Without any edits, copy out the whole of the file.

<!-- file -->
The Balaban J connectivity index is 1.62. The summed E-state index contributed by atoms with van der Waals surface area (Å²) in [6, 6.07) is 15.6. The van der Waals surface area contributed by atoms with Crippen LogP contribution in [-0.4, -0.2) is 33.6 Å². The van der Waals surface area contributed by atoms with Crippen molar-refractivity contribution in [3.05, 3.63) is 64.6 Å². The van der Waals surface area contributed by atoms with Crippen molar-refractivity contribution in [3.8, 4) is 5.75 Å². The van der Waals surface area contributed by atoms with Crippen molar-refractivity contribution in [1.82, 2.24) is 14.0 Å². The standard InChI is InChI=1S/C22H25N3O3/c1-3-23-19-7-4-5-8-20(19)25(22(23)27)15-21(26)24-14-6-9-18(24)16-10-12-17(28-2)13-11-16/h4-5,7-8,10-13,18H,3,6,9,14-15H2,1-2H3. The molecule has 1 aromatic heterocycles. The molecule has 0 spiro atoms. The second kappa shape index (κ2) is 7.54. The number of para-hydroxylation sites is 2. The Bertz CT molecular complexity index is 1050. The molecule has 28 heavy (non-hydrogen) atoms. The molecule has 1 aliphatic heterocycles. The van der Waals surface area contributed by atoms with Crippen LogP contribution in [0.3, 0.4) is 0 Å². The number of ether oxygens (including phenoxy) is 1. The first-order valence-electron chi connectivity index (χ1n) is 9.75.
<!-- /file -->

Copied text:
The Balaban J connectivity index is 1.62. The summed E-state index contributed by atoms with van der Waals surface area (Å²) in [6, 6.07) is 15.6. The van der Waals surface area contributed by atoms with Crippen LogP contribution in [-0.4, -0.2) is 33.6 Å². The van der Waals surface area contributed by atoms with Crippen molar-refractivity contribution in [3.05, 3.63) is 64.6 Å². The van der Waals surface area contributed by atoms with Crippen molar-refractivity contribution in [3.8, 4) is 5.75 Å². The van der Waals surface area contributed by atoms with Crippen molar-refractivity contribution in [1.82, 2.24) is 14.0 Å². The standard InChI is InChI=1S/C22H25N3O3/c1-3-23-19-7-4-5-8-20(19)25(22(23)27)15-21(26)24-14-6-9-18(24)16-10-12-17(28-2)13-11-16/h4-5,7-8,10-13,18H,3,6,9,14-15H2,1-2H3. The molecule has 1 aromatic heterocycles. The molecule has 0 spiro atoms. The second kappa shape index (κ2) is 7.54. The number of para-hydroxylation sites is 2. The Bertz CT molecular complexity index is 1050. The molecule has 28 heavy (non-hydrogen) atoms. The molecule has 1 aliphatic heterocycles. The van der Waals surface area contributed by atoms with Crippen LogP contribution in [0.3, 0.4) is 0 Å². The number of ether oxygens (including phenoxy) is 1. The first-order valence-electron chi connectivity index (χ1n) is 9.75.